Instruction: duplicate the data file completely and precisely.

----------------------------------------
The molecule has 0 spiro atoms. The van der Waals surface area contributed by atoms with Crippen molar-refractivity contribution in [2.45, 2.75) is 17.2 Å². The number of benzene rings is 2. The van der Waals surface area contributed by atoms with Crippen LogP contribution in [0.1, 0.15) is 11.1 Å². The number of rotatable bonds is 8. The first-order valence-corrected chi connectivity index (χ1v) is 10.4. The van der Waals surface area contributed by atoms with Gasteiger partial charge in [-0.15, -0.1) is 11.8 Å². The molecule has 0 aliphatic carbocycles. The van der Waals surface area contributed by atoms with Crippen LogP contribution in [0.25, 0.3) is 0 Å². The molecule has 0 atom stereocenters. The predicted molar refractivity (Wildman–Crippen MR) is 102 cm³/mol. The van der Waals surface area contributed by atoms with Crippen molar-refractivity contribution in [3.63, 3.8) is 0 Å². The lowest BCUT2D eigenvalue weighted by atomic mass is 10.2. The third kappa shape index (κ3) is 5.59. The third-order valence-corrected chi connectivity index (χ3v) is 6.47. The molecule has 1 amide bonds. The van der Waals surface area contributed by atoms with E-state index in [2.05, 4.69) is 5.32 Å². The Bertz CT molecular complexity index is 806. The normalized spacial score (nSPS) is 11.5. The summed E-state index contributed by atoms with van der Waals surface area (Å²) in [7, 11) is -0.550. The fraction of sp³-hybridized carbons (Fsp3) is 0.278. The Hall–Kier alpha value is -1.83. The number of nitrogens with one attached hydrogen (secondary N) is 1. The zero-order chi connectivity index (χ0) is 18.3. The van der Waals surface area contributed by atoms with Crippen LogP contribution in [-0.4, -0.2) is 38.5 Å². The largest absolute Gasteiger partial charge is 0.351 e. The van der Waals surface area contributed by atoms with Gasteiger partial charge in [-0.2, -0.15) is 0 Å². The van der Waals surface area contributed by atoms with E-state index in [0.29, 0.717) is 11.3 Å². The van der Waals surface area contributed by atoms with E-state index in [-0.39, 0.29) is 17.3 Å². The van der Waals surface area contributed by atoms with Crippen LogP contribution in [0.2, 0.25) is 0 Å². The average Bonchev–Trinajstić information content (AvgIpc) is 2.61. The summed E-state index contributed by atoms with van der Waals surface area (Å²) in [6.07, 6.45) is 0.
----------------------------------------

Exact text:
The molecule has 0 spiro atoms. The van der Waals surface area contributed by atoms with Crippen molar-refractivity contribution in [2.45, 2.75) is 17.2 Å². The number of benzene rings is 2. The van der Waals surface area contributed by atoms with Crippen LogP contribution in [0.1, 0.15) is 11.1 Å². The number of rotatable bonds is 8. The first-order valence-corrected chi connectivity index (χ1v) is 10.4. The van der Waals surface area contributed by atoms with Gasteiger partial charge in [-0.15, -0.1) is 11.8 Å². The molecule has 0 aliphatic carbocycles. The van der Waals surface area contributed by atoms with Crippen LogP contribution in [0.25, 0.3) is 0 Å². The molecule has 0 atom stereocenters. The predicted molar refractivity (Wildman–Crippen MR) is 102 cm³/mol. The van der Waals surface area contributed by atoms with Crippen molar-refractivity contribution in [3.63, 3.8) is 0 Å². The lowest BCUT2D eigenvalue weighted by atomic mass is 10.2. The third kappa shape index (κ3) is 5.59. The third-order valence-corrected chi connectivity index (χ3v) is 6.47. The molecule has 1 amide bonds. The van der Waals surface area contributed by atoms with E-state index in [2.05, 4.69) is 5.32 Å². The Bertz CT molecular complexity index is 806. The normalized spacial score (nSPS) is 11.5. The summed E-state index contributed by atoms with van der Waals surface area (Å²) in [7, 11) is -0.550. The fraction of sp³-hybridized carbons (Fsp3) is 0.278. The Hall–Kier alpha value is -1.83. The number of nitrogens with one attached hydrogen (secondary N) is 1. The zero-order chi connectivity index (χ0) is 18.3. The van der Waals surface area contributed by atoms with Crippen LogP contribution in [-0.4, -0.2) is 38.5 Å². The largest absolute Gasteiger partial charge is 0.351 e. The van der Waals surface area contributed by atoms with Gasteiger partial charge in [-0.2, -0.15) is 0 Å². The van der Waals surface area contributed by atoms with E-state index in [0.29, 0.717) is 11.3 Å². The van der Waals surface area contributed by atoms with E-state index in [-0.39, 0.29) is 17.3 Å². The van der Waals surface area contributed by atoms with Crippen LogP contribution in [0.2, 0.25) is 0 Å². The average Bonchev–Trinajstić information content (AvgIpc) is 2.61. The summed E-state index contributed by atoms with van der Waals surface area (Å²) in [6.07, 6.45) is 0.